Leon Russell (left) and Elton John.
Leon Russell (left) and Elton John. Larry Busacca
Elton John and Leon Russell's paths seemed fated to cross: Both grew up at the piano, learning to play as little boys. Both played piano in bars while in their teens, and both started their careers as piano players for hire. But, according to John, there's one important difference.
"He is a better piano player than I am," John says. "As far as gospel and stuff like that, that's why I wanted to make this album. He is my idol."
The album John mentions is called The Union. It's a collaboration John thought up to pay tribute to Russell, an artist he'd feared might be forgotten.
There was a time when Leon Russell was a sensation. Russell wrote songs recorded by Ray Charles, Stevie Wonder, Rita Coolidge and Sonic Youth, to name a few. As a session player, he was much in demand. As Russell tells Morning Edition's Renee Montagne, some of the artists he worked with let only a select few through their doors — especially Frank Sinatra, who kept armed guards at the ready.
"At every door, too — at every door," he says. "I wondered if they're expecting a terrorist attack I didn't know."
Elton John and Leon Russell's history stretches back four decades, to the night they first met at a legendary club in West Hollywood: the Troubadour. That's where John gave his first-ever concert in the U.S. For an upstart 23-year-old with a soulful voice and piano skills, those performances were like being shot out of a cannon.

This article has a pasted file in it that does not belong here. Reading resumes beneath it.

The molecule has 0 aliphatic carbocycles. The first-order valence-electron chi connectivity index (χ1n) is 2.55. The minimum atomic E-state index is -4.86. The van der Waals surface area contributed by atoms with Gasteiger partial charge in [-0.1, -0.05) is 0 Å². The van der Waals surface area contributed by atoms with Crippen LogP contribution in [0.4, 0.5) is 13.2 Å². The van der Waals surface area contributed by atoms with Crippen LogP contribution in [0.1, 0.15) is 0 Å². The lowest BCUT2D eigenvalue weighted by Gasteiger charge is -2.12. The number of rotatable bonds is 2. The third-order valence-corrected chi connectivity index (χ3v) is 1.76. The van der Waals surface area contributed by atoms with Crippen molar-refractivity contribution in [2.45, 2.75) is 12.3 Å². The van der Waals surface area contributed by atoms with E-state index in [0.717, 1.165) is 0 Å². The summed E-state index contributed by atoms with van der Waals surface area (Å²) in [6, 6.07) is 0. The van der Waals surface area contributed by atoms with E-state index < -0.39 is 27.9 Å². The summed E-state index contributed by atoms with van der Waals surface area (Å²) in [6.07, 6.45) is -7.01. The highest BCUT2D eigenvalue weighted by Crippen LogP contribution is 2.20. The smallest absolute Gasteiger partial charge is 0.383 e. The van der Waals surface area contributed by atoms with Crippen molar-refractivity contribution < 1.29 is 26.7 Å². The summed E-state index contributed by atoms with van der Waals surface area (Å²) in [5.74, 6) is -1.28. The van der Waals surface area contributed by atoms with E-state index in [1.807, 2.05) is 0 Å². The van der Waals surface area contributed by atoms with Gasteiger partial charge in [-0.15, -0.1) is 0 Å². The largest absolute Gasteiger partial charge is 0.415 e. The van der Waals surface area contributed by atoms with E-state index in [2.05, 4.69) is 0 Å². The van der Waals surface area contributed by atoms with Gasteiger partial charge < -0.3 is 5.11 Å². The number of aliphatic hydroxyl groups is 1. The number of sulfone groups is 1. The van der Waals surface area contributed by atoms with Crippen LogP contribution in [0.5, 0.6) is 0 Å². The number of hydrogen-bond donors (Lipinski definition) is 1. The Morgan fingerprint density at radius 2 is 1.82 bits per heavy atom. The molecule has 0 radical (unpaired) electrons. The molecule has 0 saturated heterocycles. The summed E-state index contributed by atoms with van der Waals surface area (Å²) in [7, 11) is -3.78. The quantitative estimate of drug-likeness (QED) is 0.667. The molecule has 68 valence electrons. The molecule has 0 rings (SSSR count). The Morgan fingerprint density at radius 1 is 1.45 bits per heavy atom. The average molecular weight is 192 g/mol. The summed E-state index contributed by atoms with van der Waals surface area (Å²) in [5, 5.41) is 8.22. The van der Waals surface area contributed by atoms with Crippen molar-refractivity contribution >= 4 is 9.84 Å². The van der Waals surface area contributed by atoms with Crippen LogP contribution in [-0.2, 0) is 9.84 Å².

"I came over to play the Troubadour club in August 1970," John says. "That was 40 years ago. I wasn't sure if it was the right time to come to America to play. But my record company insisted. ... Neil Diamond on the first night at the Troubadour introduced me, which I could not believe, because he wanted to introduce me.
"The second night I was confident, because the first night was out of my way, and then halfway through 'Burn Down the Mission,' I'm playing the piano solo, and I glanced right — the Troubadour isn't very big, 250 people," John says. "And I see Leon, with the silver hair and the Ray-Ban glasses. I temporarily froze, I kind of semi-panicked because this was the man I really idolized. And I saw him afterward and he gave me a recipe — cider vinegar, et cetera — and I still to this day have that in my dressing room."
Older And Wiser
Soon after that night, John went on the road as the opening act for Russell, but their careers took them on different paths. They wouldn't meet again until John hatched the idea of a collaboration, at which point he reached out to another big name in music: producer T-Bone Burnett.
John says singing with Russell now is different from when they sang together years ago.
"We're older and wiser," John says. "If we're not wiser now, we damn well should be; both of us are in the last third of our lives. How many times do you get the chance to make a record with your idol? And someone who is your peer? And I just think it's kismet, it's fate, and I think the difference is now we can appreciate it much more than probably we would have done when we were younger, because we were moving at such high speed in those days. That's all I can say. It's just one of the greatest things that's ever happened to me personally, and definitely musically."
It's a gift that both artists seem to cherish. Russell wrote and sang the last song on the album, "The Hands of Angels," and dedicated it to Elton John.
"I wanted to give him something, for doing this for me," Russell says. "I've thought this was a pretty magnificent gift he was giving me. What do you give to a guy who's got six fully staffed houses and 10 of everything else in the world? I thought I could give him a song. And he liked it. I was very thankful for that."